Yesterday after school we had the staff roll out of the new Mac books for our high school staff. With this activity, we moved one step closer to the student roll out of the 1-1 project for students in grades 9-12 in January. As the faculty was opening up their computers and going through the steps of setting up their computers with network access, email, and other personal preferences I was impressed with how 'high tech' we had become. Mr. Lewis and Mr. Murray have provided key leadership in the process and demonstrated with ease some of the features of the new technology, including the servers that have been purchased to manage the devices (with the click of a mouse), the monitoring capabilities, and the abilities they had to install software remotely. All the while, Mr. Dieken was lobbying me for the next piece of software or hardware that would improve the ability of the teachers to flip instruction and ultimately have positive effects on the students' learning experience. I was impressed.
This really got me to thinking about how far we have come in education. I thought about how much has changed in just these last three years, and then I got to thinking about how much has changed since my career began. Then that morphed into what I can remember from my own school experience. Where we are now compared to where we were when I was a student is pretty mind boggling!
So, I had to begin by relying on memories that were some 30 plus years ago. It is a little fuzzy but I think the year was around 1981, which would have put me in about 4th grade. Our school had just made an investment in our very first computer. It was an early Apple model and was located in the school library. I really can't remember what it was used for, but do remember that as students we were able to use it on a limited basis. For what I can't even remember. Around the same time, the public library also got a computer. We could reserve time on the computer in half hour increments, and I can remember playing very rudimentary and archaic versions of 'video games'. Most of them consisted of responding to a line of text with a another line of text. Graphics didn't really exist yet, and if they did they were rudimentary. Our current students would find those early computers quite humorous, and in fact probably wouldn't even consider them computers at all. Basically, the computers we had access to in 1981 were more novelty than anything.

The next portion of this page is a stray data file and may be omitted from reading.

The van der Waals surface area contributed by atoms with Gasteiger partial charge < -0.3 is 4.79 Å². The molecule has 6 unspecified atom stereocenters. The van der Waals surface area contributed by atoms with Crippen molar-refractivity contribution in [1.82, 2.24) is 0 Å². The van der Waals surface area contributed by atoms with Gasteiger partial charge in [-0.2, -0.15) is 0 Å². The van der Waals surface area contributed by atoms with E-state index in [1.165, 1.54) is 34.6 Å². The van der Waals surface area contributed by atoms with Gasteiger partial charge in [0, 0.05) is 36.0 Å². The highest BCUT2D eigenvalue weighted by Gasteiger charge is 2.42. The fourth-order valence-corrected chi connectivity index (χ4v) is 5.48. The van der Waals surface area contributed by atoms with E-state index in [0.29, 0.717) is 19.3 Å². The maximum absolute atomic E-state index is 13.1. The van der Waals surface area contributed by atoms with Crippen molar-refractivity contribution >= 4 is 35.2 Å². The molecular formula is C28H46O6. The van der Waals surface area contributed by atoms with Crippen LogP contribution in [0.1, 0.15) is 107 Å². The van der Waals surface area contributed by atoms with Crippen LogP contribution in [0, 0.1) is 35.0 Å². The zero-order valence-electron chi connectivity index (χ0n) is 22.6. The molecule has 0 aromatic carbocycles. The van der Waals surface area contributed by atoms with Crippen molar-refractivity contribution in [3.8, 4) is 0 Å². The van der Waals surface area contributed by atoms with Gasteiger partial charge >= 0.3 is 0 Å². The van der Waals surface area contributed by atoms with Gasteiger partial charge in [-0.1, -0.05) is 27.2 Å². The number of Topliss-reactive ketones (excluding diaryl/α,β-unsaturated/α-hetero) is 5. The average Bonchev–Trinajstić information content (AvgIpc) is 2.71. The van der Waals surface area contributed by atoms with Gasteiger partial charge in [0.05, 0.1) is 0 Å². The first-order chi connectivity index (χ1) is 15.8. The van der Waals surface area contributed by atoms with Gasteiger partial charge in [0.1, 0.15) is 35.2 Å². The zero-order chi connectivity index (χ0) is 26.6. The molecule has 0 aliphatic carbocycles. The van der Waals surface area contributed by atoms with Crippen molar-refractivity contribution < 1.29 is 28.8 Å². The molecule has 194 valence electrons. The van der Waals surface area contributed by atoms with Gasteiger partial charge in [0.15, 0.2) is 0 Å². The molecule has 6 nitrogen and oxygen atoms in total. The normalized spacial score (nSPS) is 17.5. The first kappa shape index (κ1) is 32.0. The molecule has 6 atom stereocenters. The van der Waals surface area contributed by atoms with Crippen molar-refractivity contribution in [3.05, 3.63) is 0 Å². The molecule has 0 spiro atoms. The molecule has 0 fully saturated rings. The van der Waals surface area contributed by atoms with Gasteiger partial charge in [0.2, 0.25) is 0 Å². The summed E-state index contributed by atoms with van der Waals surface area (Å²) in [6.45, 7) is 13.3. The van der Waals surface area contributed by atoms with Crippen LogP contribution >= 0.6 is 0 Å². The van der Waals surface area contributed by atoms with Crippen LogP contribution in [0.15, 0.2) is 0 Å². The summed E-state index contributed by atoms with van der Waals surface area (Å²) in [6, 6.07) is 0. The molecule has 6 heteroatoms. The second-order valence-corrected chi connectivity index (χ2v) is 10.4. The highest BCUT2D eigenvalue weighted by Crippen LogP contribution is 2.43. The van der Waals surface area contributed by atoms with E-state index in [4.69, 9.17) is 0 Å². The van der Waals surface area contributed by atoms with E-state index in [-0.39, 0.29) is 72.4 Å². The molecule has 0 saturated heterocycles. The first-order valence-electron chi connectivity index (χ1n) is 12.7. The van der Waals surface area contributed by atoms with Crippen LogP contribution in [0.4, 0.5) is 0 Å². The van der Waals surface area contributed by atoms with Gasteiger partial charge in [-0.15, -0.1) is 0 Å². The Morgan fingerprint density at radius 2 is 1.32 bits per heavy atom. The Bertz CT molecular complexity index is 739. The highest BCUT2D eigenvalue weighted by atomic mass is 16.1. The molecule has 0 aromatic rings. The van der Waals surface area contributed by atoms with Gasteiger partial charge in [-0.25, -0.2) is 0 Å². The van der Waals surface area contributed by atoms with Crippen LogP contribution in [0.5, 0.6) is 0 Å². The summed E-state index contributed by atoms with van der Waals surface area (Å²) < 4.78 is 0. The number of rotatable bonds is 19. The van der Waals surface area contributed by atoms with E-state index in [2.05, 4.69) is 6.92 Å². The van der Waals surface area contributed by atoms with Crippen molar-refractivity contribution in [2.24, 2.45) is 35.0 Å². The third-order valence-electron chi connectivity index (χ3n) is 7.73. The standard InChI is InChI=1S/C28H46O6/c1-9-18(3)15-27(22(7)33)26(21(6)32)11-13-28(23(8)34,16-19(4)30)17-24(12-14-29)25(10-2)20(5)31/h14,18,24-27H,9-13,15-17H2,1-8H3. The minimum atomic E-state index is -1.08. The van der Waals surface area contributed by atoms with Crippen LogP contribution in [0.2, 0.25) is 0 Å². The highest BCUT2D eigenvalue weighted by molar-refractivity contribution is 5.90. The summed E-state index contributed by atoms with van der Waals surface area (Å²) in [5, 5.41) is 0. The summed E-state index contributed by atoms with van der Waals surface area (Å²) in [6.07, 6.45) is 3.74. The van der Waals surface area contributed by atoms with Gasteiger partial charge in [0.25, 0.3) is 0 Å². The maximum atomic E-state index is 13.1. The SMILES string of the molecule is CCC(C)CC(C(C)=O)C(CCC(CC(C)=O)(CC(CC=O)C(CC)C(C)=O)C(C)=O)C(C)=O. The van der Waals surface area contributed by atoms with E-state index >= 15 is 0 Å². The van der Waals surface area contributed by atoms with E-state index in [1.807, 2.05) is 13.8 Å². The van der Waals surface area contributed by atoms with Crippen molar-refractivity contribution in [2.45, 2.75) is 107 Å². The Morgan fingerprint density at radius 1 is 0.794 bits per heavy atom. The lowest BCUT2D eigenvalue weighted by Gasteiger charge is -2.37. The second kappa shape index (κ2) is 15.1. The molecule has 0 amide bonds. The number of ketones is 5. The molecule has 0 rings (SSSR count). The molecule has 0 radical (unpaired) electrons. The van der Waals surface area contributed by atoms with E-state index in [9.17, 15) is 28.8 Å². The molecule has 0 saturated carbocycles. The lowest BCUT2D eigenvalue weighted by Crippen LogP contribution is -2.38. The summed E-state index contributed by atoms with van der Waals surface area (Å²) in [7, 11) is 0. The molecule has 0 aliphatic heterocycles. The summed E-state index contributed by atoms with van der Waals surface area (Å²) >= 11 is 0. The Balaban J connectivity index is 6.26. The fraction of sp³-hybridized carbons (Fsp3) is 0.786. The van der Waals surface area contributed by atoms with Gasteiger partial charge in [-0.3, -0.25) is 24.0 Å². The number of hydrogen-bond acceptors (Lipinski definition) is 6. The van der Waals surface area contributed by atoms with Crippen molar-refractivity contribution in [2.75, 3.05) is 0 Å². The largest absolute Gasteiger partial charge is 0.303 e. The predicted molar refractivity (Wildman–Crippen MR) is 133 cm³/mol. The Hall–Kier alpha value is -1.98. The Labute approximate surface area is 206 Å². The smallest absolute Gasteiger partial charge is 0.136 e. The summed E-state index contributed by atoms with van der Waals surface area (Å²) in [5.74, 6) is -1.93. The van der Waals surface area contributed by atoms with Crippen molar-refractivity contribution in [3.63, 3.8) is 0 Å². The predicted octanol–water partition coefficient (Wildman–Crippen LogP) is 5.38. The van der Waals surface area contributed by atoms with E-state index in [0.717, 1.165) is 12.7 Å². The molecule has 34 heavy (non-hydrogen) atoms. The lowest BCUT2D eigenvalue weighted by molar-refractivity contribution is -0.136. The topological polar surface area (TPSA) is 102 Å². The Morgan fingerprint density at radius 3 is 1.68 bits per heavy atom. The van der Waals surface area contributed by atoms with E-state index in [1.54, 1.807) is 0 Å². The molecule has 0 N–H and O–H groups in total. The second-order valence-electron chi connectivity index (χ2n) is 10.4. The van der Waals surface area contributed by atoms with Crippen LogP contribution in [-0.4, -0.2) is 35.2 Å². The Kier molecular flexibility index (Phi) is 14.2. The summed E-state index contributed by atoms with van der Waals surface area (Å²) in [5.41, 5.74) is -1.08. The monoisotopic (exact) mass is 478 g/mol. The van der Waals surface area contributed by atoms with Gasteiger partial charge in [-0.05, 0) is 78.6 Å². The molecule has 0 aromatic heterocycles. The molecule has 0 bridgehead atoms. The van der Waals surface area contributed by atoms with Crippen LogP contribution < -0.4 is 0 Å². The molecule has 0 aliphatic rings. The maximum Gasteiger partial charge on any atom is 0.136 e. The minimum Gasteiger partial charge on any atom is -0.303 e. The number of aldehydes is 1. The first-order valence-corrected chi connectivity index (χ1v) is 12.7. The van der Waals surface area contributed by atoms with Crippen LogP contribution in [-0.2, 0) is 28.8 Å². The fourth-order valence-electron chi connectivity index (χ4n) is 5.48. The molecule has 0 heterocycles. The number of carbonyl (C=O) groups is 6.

By the time I got to high school in 1986, you would think that computers had proliferated the environment. That was certainly not the case. In fact, I learned how to keyboard in high school on an electric typewriter. It kind of looked like this (same color and everything):
Yeah, that was quite the experience. A whole room of students learning to load the paper into the machine and type like crazy; click, click, click, click, DING! click, click, click, click, click DING!
If I remember correctly, our high school got it's first computer lab sometime before I graduated. Since this was well before the time where schools employed technology coordinators or computer teachers, much of what was occurring was experimental, 'flying by the seat of our pants' type of instruction. There may have been some rudimentary computer programming classes, but they weren't something that interested me all that much so can't really remember a lot about it.
The early 1990s the world really began to change for me when I went to college. At my college, typewriters were finally replaced with computer labs. This is still before the time of Internet so we didn't know that we were on the precipice of a huge change. I remember how excited I was to be able to type and not have to worry about changing paper and the margins getting messed up. Oh, and no more changing the ribbons in the typewriters! Huge advances in technology for the college student of my day. Never mind that the printing quality was horrible and it took a very long time to print out a paper, but hey we were really moving forward! Around my junior year a buddy was able to buy a computer so my days of using the computer lab were in the rear view mirror. I remember staying up late during finals week to type up a final paper, save it to a floppy disc and then run it over to the computer lab for printing. By the time I graduated from college in 1995, computers were becoming more and more mainstream. The Internet was still pretty new, and email was used primarily people with a higher pay grade than me.